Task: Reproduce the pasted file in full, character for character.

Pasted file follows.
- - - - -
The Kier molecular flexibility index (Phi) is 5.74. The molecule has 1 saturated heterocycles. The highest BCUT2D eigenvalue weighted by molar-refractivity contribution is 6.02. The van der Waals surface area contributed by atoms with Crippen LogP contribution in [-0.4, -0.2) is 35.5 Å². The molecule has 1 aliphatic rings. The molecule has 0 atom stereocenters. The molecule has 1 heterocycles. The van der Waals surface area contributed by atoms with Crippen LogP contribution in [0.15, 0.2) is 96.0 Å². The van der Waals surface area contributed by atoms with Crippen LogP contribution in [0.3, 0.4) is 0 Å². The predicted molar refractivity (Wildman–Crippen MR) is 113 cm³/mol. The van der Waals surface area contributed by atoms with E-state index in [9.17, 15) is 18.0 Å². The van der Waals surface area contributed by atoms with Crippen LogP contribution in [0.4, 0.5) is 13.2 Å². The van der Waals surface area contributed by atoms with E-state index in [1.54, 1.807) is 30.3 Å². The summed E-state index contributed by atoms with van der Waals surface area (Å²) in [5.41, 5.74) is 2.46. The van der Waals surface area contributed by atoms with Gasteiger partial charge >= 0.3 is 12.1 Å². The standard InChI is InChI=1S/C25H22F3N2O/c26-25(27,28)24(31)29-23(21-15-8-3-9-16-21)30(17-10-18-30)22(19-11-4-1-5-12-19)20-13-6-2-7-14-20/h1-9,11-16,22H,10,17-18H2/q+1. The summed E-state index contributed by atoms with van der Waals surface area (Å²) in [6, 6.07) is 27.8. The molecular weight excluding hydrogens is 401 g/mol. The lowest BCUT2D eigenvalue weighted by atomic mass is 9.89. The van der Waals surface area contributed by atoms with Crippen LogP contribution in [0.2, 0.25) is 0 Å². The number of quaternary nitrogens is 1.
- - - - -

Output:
The Kier molecular flexibility index (Phi) is 5.74. The molecule has 1 saturated heterocycles. The highest BCUT2D eigenvalue weighted by molar-refractivity contribution is 6.02. The van der Waals surface area contributed by atoms with Crippen LogP contribution in [-0.4, -0.2) is 35.5 Å². The molecule has 1 aliphatic rings. The molecule has 0 atom stereocenters. The molecule has 1 heterocycles. The van der Waals surface area contributed by atoms with Crippen LogP contribution in [0.15, 0.2) is 96.0 Å². The van der Waals surface area contributed by atoms with Crippen LogP contribution in [0.3, 0.4) is 0 Å². The predicted molar refractivity (Wildman–Crippen MR) is 113 cm³/mol. The van der Waals surface area contributed by atoms with E-state index in [9.17, 15) is 18.0 Å². The van der Waals surface area contributed by atoms with Crippen LogP contribution in [0.4, 0.5) is 13.2 Å². The van der Waals surface area contributed by atoms with E-state index in [1.54, 1.807) is 30.3 Å². The summed E-state index contributed by atoms with van der Waals surface area (Å²) in [5.41, 5.74) is 2.46. The van der Waals surface area contributed by atoms with Gasteiger partial charge >= 0.3 is 12.1 Å². The standard InChI is InChI=1S/C25H22F3N2O/c26-25(27,28)24(31)29-23(21-15-8-3-9-16-21)30(17-10-18-30)22(19-11-4-1-5-12-19)20-13-6-2-7-14-20/h1-9,11-16,22H,10,17-18H2/q+1. The summed E-state index contributed by atoms with van der Waals surface area (Å²) in [6, 6.07) is 27.8. The molecular weight excluding hydrogens is 401 g/mol. The lowest BCUT2D eigenvalue weighted by atomic mass is 9.89. The van der Waals surface area contributed by atoms with Crippen LogP contribution in [0.2, 0.25) is 0 Å². The number of quaternary nitrogens is 1.